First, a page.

To be valid, living wills in Canada must be:
- written and dated by the maker of the living will
- signed by the maker, in the presence of at least two or more witnesses
- signed by the witnesses, also in the presence of the maker
- the witnesses must be of legal age and are allowed by law to become witnesses
From these requisites, it can be said that “oral” living wills are invalid. Although preferences and wishes on healthcare can be orally expressed, a living will makes a difference because of its legal and binding effect.
As to the person making the living will
The provincial or territorial laws also require that the person making the living will must have the legal capacity to make one.
In addition, the person writing the living will must be of legal age, or the age required by provincial or territorial law.
For example, under Alberta’s Personal Directives Act, the maker of a living will (legally called personal directive) must:
- be 18 years old and above
- understand the nature and effects of a personal directive
As to the witnesses
Some persons are not allowed to be witnesses to a living will in Canada.
Under Manitoba’s The Health Care Directives Act, a witness must not be the proxy or married to/in a common-law relationship with the proxy. A proxy is the one who makes the decisions for the maker of the living will.
Here are some points to include when writing a living will:
- Designation: naming the agent, proxy, representative, or “attorney” to act on behalf of the living will’s maker.
- Powers: describing in detail the powers of such agent, etc., as to the maker’s medical treatment, which may include the care and education of the maker’s minor children.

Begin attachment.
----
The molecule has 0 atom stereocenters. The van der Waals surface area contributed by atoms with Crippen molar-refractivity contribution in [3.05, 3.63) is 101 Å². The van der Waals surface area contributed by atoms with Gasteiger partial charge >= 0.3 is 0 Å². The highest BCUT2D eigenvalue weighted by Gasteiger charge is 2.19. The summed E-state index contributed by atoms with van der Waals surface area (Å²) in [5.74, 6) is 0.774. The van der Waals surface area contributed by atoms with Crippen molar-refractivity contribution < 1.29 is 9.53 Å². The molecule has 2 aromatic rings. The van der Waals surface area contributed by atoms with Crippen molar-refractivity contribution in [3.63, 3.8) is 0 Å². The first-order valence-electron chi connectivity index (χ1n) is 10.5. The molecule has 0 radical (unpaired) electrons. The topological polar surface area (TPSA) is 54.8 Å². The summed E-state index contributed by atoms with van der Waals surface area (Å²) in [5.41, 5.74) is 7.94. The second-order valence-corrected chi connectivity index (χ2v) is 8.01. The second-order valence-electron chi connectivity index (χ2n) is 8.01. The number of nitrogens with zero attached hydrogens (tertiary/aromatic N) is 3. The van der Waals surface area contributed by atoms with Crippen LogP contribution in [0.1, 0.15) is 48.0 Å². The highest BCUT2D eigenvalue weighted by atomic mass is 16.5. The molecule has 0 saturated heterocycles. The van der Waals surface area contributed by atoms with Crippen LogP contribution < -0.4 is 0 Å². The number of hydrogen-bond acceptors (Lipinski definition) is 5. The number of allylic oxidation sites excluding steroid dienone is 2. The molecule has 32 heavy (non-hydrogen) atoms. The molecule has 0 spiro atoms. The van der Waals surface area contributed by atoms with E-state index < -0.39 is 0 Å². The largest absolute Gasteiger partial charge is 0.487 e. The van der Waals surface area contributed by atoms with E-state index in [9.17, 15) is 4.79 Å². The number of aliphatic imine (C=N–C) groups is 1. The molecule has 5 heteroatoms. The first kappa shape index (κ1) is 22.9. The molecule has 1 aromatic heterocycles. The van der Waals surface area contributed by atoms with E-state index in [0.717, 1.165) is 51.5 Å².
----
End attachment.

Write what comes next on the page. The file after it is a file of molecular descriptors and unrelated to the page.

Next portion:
- Prohibitions: such as naming persons who cannot be notified of the living will’s existence; restrictions on the powers of the agent, etc.; or persons who cannot be the agent, etc., among others.
Because the term “living will” is not used under Canadian law, powers of attorney are sometimes used to also refer to living wills. In some provinces, powers of attorney may also include provisions of living wills.
For example, under Ontario’s Substitute Decisions Act, a person can issue a Power of Attorney for Personal Care, which empowers another to make personal care and health care decisions for another. This means that in Ontario, a power of attorney can include provisions on financial and healthcare decisions.
One of the differences between a living will and a will is when it takes effect.
A living will, as the name suggests, takes effect when a person who wrote the will is still alive. Living wills cease to take effect when the person has already died.
A last will and testament, on the other hand, takes effect when the person who wrote the will (the testator) dies.
Another difference is that these two types of “wills” serve distinct purposes. Living wills are about a person’s wishes regarding medical and healthcare treatment. Wills are about a person’s wishes as to the disposition of their properties or estate. To know more on wills, read our article on estate laws in Canada.